Referring to the cell location 202-(0,1) of COL-1 as an example, reference numerals 210 and 212 refer to the drain and source diffusion islands (i.e., terminals) thereof, wherein a contact 214 is electrically coupled to the drain diffusion island 210 and a contact 216 is electrically coupled to the source diffusion island 212. Conductive extensions (e.g., formed of metal) 218, 220 respectively couple the drain and source terminals 210, 212 to B12 206-(1,2) that is shared between COL-1 and COL-2 and to S01 208-(0,1) that is shared between COL-0 and COL-1.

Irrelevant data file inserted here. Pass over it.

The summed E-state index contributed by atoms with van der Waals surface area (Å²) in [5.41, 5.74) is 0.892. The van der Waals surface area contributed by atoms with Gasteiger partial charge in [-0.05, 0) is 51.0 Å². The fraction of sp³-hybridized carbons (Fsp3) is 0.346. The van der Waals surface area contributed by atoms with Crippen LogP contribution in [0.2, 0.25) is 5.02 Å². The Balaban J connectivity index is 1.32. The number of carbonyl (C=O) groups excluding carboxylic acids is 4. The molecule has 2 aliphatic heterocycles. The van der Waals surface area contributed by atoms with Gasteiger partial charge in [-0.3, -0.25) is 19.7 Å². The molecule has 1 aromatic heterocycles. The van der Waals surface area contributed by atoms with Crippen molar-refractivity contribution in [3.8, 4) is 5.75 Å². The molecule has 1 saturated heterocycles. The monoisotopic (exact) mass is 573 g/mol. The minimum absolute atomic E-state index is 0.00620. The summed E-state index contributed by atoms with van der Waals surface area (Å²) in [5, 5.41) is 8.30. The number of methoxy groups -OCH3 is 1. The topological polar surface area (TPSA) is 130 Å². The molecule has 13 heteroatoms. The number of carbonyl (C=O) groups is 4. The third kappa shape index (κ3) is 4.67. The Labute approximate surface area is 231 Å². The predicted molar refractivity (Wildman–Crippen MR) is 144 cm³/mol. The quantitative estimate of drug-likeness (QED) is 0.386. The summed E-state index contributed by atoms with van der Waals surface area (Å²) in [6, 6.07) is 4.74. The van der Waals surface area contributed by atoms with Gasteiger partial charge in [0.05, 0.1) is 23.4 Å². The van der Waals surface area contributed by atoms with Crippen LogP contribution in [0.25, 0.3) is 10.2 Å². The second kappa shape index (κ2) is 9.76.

As before, the source and bit lines are maintained at a particular level, e.g., precharged to VDD. Programming is effectuated depending on placing or withholding the diffusion areas between the source and drain terminals at predetermined cell locations for storing a particular logic value, e.g., a binary 0 or a binary 1. FIG. 2B depicts an exemplary programmed state of the ROM array 200 of FIG. 2A in accordance with the teachings of the present invention. By way of illustration, the following programming pattern is implemented:

TABLE 1
COL-0 COL-1 COL-2 COL-3
ROW-0 0 0 1 0
ROW-1 0 1 1 1
ROW-2 0 1 1 0